A coach shares her advice for coping with the fueling challenges that come with being sidelined.
Injuries, unfortunately, are a part of endurance sport. We can do our best to avoid overuse injuries, but sometimes they happen anyway. For example, last summer during a ride, I reached for my water bottle at what turned out to be an inopportune time. My front wheel hit a bump in the road and I ended up with a broken elbow.
If you find yourself in an injured state, there are some things to think about in terms of nutrition to aid in recovery and make sure you are in the best condition to get back into training when ready.
The first thing to consider is probably the most obvious, and that is caloric intake. If you go from very active to a lot less active, your energy expenditure goes down so your intake should also be reduced. Keeping a food log for a few days can help, as you also don’t want to cut back too significantly or you could hinder the recovery process because your body isn’t getting enough energy.
If you had a high training load, you might swap out some grain carbohydrate sources and replace them with a variety of fruits and vegetables. You still want a good balance of carbohydrates, protein, and healthy fats, but you may not need as many carbohydrates if your training load has decreased.
The next important thing to make sure you are doing is eating quality food. Your body is working to repair itself, so make sure it has the tools it needs. Depending on the injury you might need additional protein, vitamins, minerals, antioxidants, and healthy fats.
Here are some nutrients to keep in mind:
- Protein (amino acids) is important to build and repair tissues, help maintain water balance, form enzymes involved in cellular processes, transport substance, maintain optimal blood pH and protein is synthesized into important hormones we need.
- Vitamin C plays a role in collagen syntheses, and we need collagen as it is used to make skin, cartilage, tendons, ligaments and blood vessels. It also helps in the absorption of iron, and plays a role in red blood cell synthesis.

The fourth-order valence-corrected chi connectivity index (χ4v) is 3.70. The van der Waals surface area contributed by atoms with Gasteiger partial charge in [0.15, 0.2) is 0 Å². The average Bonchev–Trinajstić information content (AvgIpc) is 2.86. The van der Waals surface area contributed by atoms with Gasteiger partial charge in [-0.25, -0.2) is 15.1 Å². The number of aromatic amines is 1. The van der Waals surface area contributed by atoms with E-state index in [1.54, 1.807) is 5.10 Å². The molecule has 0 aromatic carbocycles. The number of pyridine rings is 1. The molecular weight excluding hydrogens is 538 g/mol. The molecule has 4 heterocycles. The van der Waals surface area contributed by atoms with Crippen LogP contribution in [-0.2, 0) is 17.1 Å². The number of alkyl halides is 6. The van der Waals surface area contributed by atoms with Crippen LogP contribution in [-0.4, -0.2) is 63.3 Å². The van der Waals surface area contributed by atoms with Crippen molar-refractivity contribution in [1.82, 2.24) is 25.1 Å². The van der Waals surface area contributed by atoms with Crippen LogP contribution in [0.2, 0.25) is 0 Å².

- Vitamin A helps keep bones healthy, and it is also needed to maintain immune system health.
- Vitamin D aids in the absorption of calcium and phosphorus, which is helpful if you are dealing with a bone injury. Vitamin D also helps with immune function and has anti-inflammatory properties.
In short, eat a variety of fruits and veggies with your normal healthy diet, and monitor your caloric intake if your activity level has decreased.
All injuries are different, and depending on what your current diet consists of, you may or may not need to modify it. Talk to a sports dietitian to learn if there are any dietary modifications that might be beneficial for your type of injury.
And as always, prevention is always the best medicine! If you aren’t injured, be sure to eat to support your activity and training levels, maintain healthy bones and muscles, and support a healthy immune system. If by chance you hit that inopportune bump in the road like I did, it will be a much easier healing process and a faster return to training.
This article originally appeared on Trainingpeaks.com
Nicole Odell is a USA Cycling, USA Triathlon, and TrainingPeaks Level 2 Certified Coach. She runs the endurance sport coaching company NEO Endurance Sports & Fitness, LLC, and wants to make sure you have more fun and go faster when you swim, bike, and/or run. You can find Coach Nicole on Facebook, Twitter, or contact her via email at firstname.lastname@example.org.